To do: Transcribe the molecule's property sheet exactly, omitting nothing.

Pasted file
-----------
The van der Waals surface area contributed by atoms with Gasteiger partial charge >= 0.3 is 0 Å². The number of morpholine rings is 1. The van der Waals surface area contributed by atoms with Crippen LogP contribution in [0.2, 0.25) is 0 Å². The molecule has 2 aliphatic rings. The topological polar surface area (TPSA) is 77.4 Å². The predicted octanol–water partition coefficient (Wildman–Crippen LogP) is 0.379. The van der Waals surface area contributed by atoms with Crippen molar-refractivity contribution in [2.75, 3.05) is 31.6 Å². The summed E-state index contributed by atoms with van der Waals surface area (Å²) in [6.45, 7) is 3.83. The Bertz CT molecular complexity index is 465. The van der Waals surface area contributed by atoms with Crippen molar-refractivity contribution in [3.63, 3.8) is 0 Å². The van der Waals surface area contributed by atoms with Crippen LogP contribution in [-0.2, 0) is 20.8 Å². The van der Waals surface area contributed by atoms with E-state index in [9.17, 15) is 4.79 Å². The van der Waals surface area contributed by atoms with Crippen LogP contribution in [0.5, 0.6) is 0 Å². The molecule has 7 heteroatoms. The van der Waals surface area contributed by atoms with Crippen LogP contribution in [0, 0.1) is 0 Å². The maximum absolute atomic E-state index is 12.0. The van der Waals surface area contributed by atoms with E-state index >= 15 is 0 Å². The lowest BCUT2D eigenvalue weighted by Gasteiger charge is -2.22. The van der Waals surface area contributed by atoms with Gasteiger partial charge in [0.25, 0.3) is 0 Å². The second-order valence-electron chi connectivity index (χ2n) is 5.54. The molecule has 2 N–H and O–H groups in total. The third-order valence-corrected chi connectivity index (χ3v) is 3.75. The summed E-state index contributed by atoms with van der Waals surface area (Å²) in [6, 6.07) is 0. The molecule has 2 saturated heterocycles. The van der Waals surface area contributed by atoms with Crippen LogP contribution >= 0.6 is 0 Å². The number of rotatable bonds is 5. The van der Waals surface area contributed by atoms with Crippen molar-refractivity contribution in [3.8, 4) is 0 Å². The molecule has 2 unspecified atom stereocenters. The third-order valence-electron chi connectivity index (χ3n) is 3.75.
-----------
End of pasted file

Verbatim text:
The van der Waals surface area contributed by atoms with Gasteiger partial charge >= 0.3 is 0 Å². The number of morpholine rings is 1. The van der Waals surface area contributed by atoms with Crippen LogP contribution in [0.2, 0.25) is 0 Å². The molecule has 2 aliphatic rings. The topological polar surface area (TPSA) is 77.4 Å². The predicted octanol–water partition coefficient (Wildman–Crippen LogP) is 0.379. The van der Waals surface area contributed by atoms with Crippen molar-refractivity contribution in [2.75, 3.05) is 31.6 Å². The summed E-state index contributed by atoms with van der Waals surface area (Å²) in [6.45, 7) is 3.83. The Bertz CT molecular complexity index is 465. The van der Waals surface area contributed by atoms with Crippen molar-refractivity contribution in [3.63, 3.8) is 0 Å². The van der Waals surface area contributed by atoms with Crippen LogP contribution in [-0.2, 0) is 20.8 Å². The van der Waals surface area contributed by atoms with E-state index in [9.17, 15) is 4.79 Å². The van der Waals surface area contributed by atoms with Crippen LogP contribution in [0.5, 0.6) is 0 Å². The molecule has 7 heteroatoms. The van der Waals surface area contributed by atoms with Crippen LogP contribution in [0, 0.1) is 0 Å². The maximum absolute atomic E-state index is 12.0. The van der Waals surface area contributed by atoms with E-state index >= 15 is 0 Å². The lowest BCUT2D eigenvalue weighted by Gasteiger charge is -2.22. The van der Waals surface area contributed by atoms with Gasteiger partial charge in [0.25, 0.3) is 0 Å². The second-order valence-electron chi connectivity index (χ2n) is 5.54. The molecule has 2 N–H and O–H groups in total. The third-order valence-corrected chi connectivity index (χ3v) is 3.75. The summed E-state index contributed by atoms with van der Waals surface area (Å²) in [6, 6.07) is 0. The molecule has 2 saturated heterocycles. The van der Waals surface area contributed by atoms with Crippen LogP contribution >= 0.6 is 0 Å². The number of rotatable bonds is 5. The van der Waals surface area contributed by atoms with Crippen molar-refractivity contribution in [3.8, 4) is 0 Å². The molecule has 2 unspecified atom stereocenters. The third-order valence-electron chi connectivity index (χ3n) is 3.75.